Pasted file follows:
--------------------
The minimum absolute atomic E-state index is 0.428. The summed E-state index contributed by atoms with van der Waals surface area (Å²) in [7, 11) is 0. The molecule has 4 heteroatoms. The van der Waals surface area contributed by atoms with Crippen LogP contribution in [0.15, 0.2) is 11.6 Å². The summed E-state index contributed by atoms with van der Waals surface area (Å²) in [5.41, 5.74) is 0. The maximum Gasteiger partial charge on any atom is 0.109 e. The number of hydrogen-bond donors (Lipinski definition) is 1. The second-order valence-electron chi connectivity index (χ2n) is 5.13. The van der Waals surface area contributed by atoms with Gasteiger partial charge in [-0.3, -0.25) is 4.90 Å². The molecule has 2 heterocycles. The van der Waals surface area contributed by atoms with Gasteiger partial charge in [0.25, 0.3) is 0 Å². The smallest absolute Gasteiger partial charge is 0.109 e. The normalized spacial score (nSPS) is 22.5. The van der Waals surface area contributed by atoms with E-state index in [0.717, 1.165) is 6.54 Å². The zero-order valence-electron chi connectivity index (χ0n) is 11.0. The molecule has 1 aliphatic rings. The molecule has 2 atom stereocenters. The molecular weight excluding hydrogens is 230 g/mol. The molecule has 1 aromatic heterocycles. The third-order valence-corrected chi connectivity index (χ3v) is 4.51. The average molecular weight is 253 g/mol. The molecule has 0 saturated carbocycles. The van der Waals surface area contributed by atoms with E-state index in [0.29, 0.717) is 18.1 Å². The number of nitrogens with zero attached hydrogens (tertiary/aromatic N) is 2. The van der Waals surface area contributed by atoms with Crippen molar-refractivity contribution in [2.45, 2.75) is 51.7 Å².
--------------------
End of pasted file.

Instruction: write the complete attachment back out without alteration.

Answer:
The minimum absolute atomic E-state index is 0.428. The summed E-state index contributed by atoms with van der Waals surface area (Å²) in [7, 11) is 0. The molecule has 4 heteroatoms. The van der Waals surface area contributed by atoms with Crippen LogP contribution in [0.15, 0.2) is 11.6 Å². The summed E-state index contributed by atoms with van der Waals surface area (Å²) in [5.41, 5.74) is 0. The maximum Gasteiger partial charge on any atom is 0.109 e. The number of hydrogen-bond donors (Lipinski definition) is 1. The second-order valence-electron chi connectivity index (χ2n) is 5.13. The van der Waals surface area contributed by atoms with Gasteiger partial charge in [-0.3, -0.25) is 4.90 Å². The molecule has 2 heterocycles. The van der Waals surface area contributed by atoms with Gasteiger partial charge in [0.25, 0.3) is 0 Å². The smallest absolute Gasteiger partial charge is 0.109 e. The normalized spacial score (nSPS) is 22.5. The van der Waals surface area contributed by atoms with E-state index in [0.717, 1.165) is 6.54 Å². The zero-order valence-electron chi connectivity index (χ0n) is 11.0. The molecule has 1 aliphatic rings. The molecule has 2 atom stereocenters. The molecular weight excluding hydrogens is 230 g/mol. The molecule has 1 aromatic heterocycles. The third-order valence-corrected chi connectivity index (χ3v) is 4.51. The average molecular weight is 253 g/mol. The molecule has 0 saturated carbocycles. The van der Waals surface area contributed by atoms with E-state index in [0.29, 0.717) is 18.1 Å². The number of nitrogens with zero attached hydrogens (tertiary/aromatic N) is 2. The van der Waals surface area contributed by atoms with Crippen molar-refractivity contribution in [2.45, 2.75) is 51.7 Å².